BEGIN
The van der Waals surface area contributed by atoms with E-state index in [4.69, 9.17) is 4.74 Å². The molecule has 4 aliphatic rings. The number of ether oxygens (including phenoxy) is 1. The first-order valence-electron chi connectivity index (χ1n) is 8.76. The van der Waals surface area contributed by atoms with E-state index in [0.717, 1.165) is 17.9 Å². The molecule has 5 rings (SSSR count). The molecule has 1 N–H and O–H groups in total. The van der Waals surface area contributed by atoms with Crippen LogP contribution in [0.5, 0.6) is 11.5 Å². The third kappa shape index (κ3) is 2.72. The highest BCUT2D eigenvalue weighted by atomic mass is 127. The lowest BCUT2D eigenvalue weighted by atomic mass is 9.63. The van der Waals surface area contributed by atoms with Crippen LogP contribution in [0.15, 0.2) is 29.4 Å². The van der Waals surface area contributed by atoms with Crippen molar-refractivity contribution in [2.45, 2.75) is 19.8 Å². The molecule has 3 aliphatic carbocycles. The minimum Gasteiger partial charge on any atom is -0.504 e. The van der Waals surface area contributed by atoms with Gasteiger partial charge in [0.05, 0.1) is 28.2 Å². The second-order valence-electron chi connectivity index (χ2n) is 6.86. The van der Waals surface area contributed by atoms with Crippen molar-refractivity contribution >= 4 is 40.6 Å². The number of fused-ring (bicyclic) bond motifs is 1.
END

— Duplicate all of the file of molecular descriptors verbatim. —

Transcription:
The van der Waals surface area contributed by atoms with E-state index in [4.69, 9.17) is 4.74 Å². The molecule has 4 aliphatic rings. The number of ether oxygens (including phenoxy) is 1. The first-order valence-electron chi connectivity index (χ1n) is 8.76. The van der Waals surface area contributed by atoms with E-state index in [0.717, 1.165) is 17.9 Å². The molecule has 5 rings (SSSR count). The molecule has 1 N–H and O–H groups in total. The van der Waals surface area contributed by atoms with Crippen LogP contribution in [0.5, 0.6) is 11.5 Å². The third kappa shape index (κ3) is 2.72. The highest BCUT2D eigenvalue weighted by atomic mass is 127. The lowest BCUT2D eigenvalue weighted by atomic mass is 9.63. The van der Waals surface area contributed by atoms with Crippen LogP contribution in [0.15, 0.2) is 29.4 Å². The van der Waals surface area contributed by atoms with Crippen molar-refractivity contribution in [2.45, 2.75) is 19.8 Å². The molecule has 3 aliphatic carbocycles. The minimum Gasteiger partial charge on any atom is -0.504 e. The van der Waals surface area contributed by atoms with Gasteiger partial charge in [0.05, 0.1) is 28.2 Å². The second-order valence-electron chi connectivity index (χ2n) is 6.86. The van der Waals surface area contributed by atoms with Crippen molar-refractivity contribution >= 4 is 40.6 Å². The number of fused-ring (bicyclic) bond motifs is 1.